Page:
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The Travel Technology Association held its first Policy & Innovation Showcase Wednesday in Washington D.C., giving members the opportunity to meet with policymakers, media and the like at the Rayburn House Office Building on Capitol Hill.

Laura Chadwick, president and CEO of Travel Tech, emphasized the importance of the organization’s role in Washington and in state capitals across the country as it seeks to advocate and educate on travel technology.

“I’d like to say that all travel companies are becoming technology companies,” said Chadwick during an interview with PhocusWire. “It’s inevitable – this digital revolution.”

In the past, policymaking has been focused on more traditional travel-focused topics such as physical transportation, Chadwick said. But there’s a shift ongoing toward technology regulation. “Right now in Washington, D.C. – and this has been the case for a few years now – there seems to be a sort of a backlash against the technology industry,” said Chadwick.

That’s brought on a slew of concerns for the travel industry – many of which Travel Tech is hoping to address. There are plenty of issues top of mind for the association including the reform of Section 230 (the Communications Decency Act) and the American Privacy Rights Act, among others.

One area the organization has been particularly vocal about in recent months is the transparency of ancillary service fees. Last month, the Department of Transportation issued a final ruling requiring airlines and ticket agents to tell consumers from the jump what fees they will be charged when making a purchase. But nearly a month after the DOT’s April 24th ruling, Travel Tech maintains that the DOT has made a mistake in the issuance’s fine print.

“We believe that they’ve made an error on how this ancillary fee information will be conveyed to consumer-facing travel agencies like Booking and Expedia and brick and mortar travel agents as well,” Chadwick said.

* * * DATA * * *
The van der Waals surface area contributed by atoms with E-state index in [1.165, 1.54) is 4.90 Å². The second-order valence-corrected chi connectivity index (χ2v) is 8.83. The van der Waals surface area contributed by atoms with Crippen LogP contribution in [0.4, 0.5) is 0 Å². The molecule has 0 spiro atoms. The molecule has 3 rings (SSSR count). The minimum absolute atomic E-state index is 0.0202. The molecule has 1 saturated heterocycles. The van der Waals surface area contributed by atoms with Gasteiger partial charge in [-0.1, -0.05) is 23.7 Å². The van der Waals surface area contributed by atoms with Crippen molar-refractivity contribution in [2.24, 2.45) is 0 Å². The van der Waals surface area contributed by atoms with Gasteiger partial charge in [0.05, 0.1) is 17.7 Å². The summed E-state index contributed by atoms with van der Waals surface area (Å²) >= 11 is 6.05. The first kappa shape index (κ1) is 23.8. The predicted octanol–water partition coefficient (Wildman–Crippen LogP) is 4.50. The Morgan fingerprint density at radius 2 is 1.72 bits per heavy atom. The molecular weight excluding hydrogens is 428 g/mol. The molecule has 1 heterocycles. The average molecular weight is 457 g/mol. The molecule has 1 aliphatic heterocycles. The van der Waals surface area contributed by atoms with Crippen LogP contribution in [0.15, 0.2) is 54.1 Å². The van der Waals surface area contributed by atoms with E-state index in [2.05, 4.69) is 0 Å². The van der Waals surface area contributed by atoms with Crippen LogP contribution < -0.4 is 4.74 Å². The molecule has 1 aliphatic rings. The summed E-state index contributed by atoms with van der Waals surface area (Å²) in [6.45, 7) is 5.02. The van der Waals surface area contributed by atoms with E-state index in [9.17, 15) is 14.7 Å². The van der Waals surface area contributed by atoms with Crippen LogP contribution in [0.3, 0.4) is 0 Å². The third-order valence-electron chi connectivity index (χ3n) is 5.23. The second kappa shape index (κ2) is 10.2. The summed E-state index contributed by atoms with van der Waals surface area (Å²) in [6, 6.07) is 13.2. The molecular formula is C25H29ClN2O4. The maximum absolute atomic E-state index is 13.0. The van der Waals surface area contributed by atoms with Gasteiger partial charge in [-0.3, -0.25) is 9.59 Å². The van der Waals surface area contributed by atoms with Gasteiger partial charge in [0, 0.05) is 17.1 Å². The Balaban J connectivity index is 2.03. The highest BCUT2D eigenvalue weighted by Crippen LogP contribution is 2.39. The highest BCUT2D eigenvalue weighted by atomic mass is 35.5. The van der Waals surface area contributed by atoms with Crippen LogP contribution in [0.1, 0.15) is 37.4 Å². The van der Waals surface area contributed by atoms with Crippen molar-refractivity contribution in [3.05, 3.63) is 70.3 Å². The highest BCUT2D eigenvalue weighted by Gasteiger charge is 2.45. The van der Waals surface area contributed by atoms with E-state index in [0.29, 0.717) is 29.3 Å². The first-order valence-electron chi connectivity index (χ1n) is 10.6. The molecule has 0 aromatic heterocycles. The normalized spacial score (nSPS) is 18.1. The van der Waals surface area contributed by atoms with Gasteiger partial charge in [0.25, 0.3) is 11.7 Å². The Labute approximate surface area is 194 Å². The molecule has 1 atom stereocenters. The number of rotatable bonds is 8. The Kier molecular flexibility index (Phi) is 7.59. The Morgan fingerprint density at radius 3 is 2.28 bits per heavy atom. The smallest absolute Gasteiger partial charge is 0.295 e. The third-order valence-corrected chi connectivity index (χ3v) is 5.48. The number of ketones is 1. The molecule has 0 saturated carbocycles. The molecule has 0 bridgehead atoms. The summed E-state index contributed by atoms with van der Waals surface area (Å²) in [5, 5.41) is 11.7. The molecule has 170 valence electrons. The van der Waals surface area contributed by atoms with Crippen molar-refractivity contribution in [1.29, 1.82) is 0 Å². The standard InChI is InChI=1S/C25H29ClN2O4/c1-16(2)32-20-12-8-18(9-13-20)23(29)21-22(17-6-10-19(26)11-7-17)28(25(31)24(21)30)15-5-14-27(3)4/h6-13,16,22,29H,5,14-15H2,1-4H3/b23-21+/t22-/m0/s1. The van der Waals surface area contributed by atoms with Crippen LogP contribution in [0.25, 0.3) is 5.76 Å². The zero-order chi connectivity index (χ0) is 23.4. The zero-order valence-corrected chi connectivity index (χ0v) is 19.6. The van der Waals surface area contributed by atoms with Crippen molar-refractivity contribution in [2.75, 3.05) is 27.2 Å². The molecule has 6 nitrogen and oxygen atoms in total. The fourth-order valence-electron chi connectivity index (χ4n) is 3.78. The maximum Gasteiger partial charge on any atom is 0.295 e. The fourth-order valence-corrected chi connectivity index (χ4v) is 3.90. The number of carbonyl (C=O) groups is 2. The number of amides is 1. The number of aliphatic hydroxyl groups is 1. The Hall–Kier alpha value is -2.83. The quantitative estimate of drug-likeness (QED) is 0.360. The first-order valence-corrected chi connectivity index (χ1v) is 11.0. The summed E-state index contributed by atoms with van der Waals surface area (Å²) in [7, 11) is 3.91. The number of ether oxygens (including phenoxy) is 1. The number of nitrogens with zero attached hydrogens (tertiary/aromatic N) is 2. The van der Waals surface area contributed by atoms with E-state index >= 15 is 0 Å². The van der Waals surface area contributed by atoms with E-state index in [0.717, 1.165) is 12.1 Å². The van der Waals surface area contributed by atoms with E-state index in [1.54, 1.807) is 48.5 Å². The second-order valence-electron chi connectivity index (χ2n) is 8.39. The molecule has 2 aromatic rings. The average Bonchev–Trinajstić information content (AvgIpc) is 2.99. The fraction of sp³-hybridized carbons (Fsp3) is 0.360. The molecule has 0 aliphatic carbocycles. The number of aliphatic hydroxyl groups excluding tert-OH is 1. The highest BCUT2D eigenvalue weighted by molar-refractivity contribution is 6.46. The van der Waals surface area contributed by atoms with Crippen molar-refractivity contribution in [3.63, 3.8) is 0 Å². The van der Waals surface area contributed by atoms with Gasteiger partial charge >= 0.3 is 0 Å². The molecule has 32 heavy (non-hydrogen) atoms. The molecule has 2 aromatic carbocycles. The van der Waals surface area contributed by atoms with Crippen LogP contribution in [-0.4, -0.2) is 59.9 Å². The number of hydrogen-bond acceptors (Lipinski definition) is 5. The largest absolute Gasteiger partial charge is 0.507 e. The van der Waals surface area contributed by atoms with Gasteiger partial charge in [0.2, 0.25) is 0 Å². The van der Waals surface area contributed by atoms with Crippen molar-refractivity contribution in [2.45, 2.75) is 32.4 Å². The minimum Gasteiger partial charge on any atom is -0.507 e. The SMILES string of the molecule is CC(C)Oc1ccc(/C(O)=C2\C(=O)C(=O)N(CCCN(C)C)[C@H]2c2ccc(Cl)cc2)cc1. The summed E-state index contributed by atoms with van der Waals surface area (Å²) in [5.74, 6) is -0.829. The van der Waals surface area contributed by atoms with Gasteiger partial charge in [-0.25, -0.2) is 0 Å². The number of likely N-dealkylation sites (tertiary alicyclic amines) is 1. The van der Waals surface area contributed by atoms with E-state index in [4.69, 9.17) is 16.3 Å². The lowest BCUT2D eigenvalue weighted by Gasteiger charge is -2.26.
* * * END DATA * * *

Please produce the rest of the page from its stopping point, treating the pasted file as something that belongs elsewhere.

“For years some airlines have been holding back this information as a strategic business decision,” she added. “But now the department is requiring them to do so. The way the department has done it, they [place] this liability on us to make sure that we’re showing this information, but the way the department has done it … they’ve not given us the tools to comply.”

At the time of the April ruling, the organization said it issued comments on the ruling. Travel Tech said it had advocated that airlines should be required to provide ancillary fee information to ticket agents and intermediaries including global distribution systems – not just to consumer-facing ticket agents as had been posed by the DOT. However, in its final ancillary fee ruling, the DOT declined to include the stipulation.

“Unfortunately, by not including GDSs, the very purpose of this rule-making will be undermined, making it harder for ticket agents to inform consumers about the cost of ancillary services,” Chadwick said at the time of the ruling in April. “Had airlines been required to provide ancillary fee data to all ticket agents, transparency for consumers could have been achieved in months, not years.”

Sabre, Airbnb, Tripadvisor, Expedia, Booking Holdings, Amadeus, Travelport and Chase Travel Group were among those companies exhibiting at or sponsoring the event, as were advocate members Group Travel Odyssey, AirHelp and DreamGuest. Phocuswright also attended in its role as the media partner to the Travel Tech Association for the event.

Also at the event, Chadwick presented awards to congress members U.S. House of Representatives Committee on Transportation and Infrastructure: Chairman Sam Graves, a Republican from Missouri, and Congressional Travel and Tourism Caucus Co-Chair Dina Titus, a Democrat from Nevada. The two were selected by the association’s board of directors for their “achievements in empowering traveler choice and championing travel innovation.”



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